Seán Kelly: These Championship proposals will work if given the chance

A few years ago, I had the privilege of proposing on these pages how I believed the All-Ireland Football Championships should be restructured to make it more appealing, more relevant and, above all, more rewarding for the most important component — the players and management.

Seán Kelly: These Championship proposals will work if given the chance

My proposals received a lot of positive reaction at the time. Now that the flaws in the current provincial system and the qualifiers have been further highlighted, people are beginning to ask consistently: is it time for change?

The answer is yes. And the sooner the better.

The GPA says they are going to canvass players on this issue, with Dessie Farrell adding that the provincial championship system has run its course. I don’t think that is the case and I doubt if inter-county players think so either. People have spoken about a Champions League-type championship, or four provinces of eight.

My answer to those suggestions is that the Champions League works well in soccer but will never work in the All-Ireland Football Championship which has a tradition going back over 130 years.

As for the four provinces of eight, well, it’s a nice mathematical concept, but it’s a few hundred years too late. Redrawing the provincial boundaries is never going to happen. So what’s the solution?

The best solution is essentially what we proposed here in 2012. I think more and more people are coming around to that way of thinking. I even saw that Jim McGuinness proposed — broadly speaking - the same concept recently in The Irish Times.

There’s no doubt about it, the qualifier system has lessened the importance of the provincial championships. However, that does not mean we should get rid of them. Absolutely not.

Firstly, our provincial councils are an essential part of the structure of the GAA. People identify with their province. Players like playing in their provincial championships; Centuries-old rivalries which are the bedrock of the GAA have been nourished and cultivated by the provincial competitions. Imagine no Munster final ever again between Cork and Kerry or Cork and Tipperary in hurling.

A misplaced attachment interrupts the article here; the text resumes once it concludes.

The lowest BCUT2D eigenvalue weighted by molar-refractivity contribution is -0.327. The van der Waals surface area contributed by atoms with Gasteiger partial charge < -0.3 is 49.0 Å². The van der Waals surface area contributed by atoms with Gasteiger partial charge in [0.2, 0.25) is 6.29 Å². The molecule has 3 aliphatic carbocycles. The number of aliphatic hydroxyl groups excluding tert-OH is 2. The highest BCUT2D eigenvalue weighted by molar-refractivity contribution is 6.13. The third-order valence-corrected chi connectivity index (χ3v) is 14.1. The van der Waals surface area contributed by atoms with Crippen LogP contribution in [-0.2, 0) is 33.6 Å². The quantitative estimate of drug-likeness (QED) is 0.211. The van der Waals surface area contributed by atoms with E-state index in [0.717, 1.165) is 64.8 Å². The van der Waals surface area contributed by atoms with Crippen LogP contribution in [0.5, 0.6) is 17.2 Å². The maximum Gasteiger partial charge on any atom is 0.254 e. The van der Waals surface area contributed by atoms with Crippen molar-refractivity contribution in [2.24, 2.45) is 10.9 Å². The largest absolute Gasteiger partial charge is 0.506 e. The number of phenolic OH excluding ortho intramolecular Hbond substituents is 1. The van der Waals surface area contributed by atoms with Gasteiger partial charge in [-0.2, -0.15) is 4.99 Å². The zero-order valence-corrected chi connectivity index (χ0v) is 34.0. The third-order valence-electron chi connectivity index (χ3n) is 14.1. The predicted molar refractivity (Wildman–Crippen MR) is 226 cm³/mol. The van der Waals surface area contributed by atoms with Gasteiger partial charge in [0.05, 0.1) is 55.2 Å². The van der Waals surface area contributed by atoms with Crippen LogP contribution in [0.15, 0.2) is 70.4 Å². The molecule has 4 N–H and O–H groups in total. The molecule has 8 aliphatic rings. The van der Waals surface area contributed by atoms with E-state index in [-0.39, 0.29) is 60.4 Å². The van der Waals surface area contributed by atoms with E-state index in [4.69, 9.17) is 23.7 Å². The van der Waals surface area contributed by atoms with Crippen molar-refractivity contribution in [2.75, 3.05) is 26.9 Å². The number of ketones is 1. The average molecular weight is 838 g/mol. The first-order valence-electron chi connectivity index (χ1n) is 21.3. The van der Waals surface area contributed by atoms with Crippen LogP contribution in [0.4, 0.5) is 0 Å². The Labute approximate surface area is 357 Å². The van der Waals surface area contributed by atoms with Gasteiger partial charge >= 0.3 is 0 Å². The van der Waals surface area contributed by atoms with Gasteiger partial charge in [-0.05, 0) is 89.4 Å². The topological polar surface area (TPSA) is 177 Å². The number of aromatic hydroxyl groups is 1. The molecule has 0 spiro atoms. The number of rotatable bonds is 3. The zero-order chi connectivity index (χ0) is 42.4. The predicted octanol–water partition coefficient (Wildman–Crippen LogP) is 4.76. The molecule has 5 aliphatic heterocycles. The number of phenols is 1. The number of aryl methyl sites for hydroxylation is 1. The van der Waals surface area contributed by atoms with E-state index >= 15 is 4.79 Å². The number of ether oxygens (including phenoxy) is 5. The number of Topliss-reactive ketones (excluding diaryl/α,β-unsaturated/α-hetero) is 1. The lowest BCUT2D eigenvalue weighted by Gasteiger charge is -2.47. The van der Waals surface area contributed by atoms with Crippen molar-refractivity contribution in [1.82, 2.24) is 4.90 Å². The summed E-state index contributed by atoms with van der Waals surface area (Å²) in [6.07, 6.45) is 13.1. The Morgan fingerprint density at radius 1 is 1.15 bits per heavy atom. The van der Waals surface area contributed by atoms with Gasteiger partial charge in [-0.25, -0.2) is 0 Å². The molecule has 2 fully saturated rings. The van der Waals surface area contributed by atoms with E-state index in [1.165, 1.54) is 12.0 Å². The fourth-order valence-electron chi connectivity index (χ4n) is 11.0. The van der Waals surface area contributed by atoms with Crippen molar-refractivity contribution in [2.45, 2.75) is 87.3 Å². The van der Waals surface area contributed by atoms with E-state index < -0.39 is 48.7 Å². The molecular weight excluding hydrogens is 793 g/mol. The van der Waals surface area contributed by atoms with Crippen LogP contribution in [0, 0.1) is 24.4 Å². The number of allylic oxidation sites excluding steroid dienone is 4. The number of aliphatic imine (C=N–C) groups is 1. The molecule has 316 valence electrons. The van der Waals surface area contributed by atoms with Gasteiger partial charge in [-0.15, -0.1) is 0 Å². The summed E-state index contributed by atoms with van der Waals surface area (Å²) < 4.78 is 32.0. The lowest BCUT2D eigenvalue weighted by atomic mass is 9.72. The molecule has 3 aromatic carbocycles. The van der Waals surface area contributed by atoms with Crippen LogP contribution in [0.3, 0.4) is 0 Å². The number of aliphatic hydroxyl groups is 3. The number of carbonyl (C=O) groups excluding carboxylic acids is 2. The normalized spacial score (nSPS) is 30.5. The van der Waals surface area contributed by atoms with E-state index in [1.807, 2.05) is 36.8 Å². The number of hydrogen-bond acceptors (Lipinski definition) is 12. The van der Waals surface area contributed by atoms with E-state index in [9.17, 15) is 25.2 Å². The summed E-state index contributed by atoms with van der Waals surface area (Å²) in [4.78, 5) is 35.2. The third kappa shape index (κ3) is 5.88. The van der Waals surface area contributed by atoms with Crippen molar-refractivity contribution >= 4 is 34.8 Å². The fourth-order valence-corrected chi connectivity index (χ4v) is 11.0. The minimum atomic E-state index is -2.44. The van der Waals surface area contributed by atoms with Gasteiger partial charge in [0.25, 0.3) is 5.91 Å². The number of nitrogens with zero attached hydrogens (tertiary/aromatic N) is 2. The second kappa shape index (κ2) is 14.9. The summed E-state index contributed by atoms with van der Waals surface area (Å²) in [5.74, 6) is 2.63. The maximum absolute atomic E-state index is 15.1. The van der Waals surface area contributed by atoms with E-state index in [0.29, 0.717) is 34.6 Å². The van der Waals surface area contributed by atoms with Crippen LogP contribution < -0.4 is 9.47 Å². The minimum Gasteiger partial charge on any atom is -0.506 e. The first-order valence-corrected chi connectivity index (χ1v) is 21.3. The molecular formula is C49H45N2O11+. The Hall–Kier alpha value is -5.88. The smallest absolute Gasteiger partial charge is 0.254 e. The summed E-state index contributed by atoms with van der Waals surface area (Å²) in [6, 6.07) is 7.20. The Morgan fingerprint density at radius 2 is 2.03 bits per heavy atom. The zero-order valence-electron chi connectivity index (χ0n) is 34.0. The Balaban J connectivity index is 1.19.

Ditto other provinces. So, the solution is not to get rid of the provincial championships, but improve them. It can be done.

Basically, all we need to do is introduce two All-Ireland Championships: one Sam Maguire Cup for the top 16 counties and one Tommy Murphy Cup-type competition for the rest — not forgetting London and New York.

The provincial championships are played on a knockout basis. For the Sam Maguire Cup, the finalists of each province qualify, as do the previous years’ finalists of the Tommy Murphy Cup. Then, the rest of the 16 are selected based on the positions they finished in the national league.

The remaining counties will then compete for the Tommy Murphy Cup. This adds a new dimension to the leagues, as the higher up a county finishes, the better the chances of guaranteeing a ranking that will see them compete for the top-tiered All-Ireland Championship, ie, the Sam Maguire. The provincial championships may then decide on how best to run their own championship — be it an open draw or seeded draw.

With this system, every player can play in their provincial championship but now, also, entertain a more than realistic hope of winning an All-Ireland medal — either a Sam Maguire or a Tommy Murphy one.

For me, this is guaranteed to work; all it takes is a bit of imagination and promotion. The key for this to work is to play as many games as possible — certainly up to quarter-final level — home or away, or failing that, a Sam Maguire and Tommy Murphy game together as part of a double-header. Television coverage has to be arranged so that both championships get ample coverage. There should be an All Stars team — and an All Stars trip — for the Tommy Murphy Championship team too.

It wouldn’t work? Well, we introduced it for hurling and it’s working very well. The major downside in hurling is that when we introduced the Christy Ring and Nicky Rackard Cups, we insisted that both would be played as curtain-raisers to the All-Ireland semi-finals and televised live.

That happened initially but was then changed to playing them in an empty Croke Park on a Saturday afternoon at the end of May or early June. Big mistake, but even with that they are a huge success. So, for the Tommy Murphy Cup, the finals should be played on the same day as an All-Ireland semi-final. This is gold — what player wouldn’t bite his hand off for that?

This solution I offer is so obvious that I can’t understand why it won’t be introduced at least for a trial period of three years. Instead we dilly and dally over utter nonsense like Champions Leagues, redrawing the provincial boundaries, eliminating the provincial championships and, oh yes, a round robin.

The GAA championship is all about tradition; it’s all about knockout and beating your neighbour. So embrace that and improve it. My proposals do just that and great minds and players like Dara Ó Cinnéide and Jim McGuinness agree.

Jim McGuinness made a valid point when he said “players want to feel that they are on the big stage”. With these proposals, they will. In fact, they will be on the big stage every day they go out.

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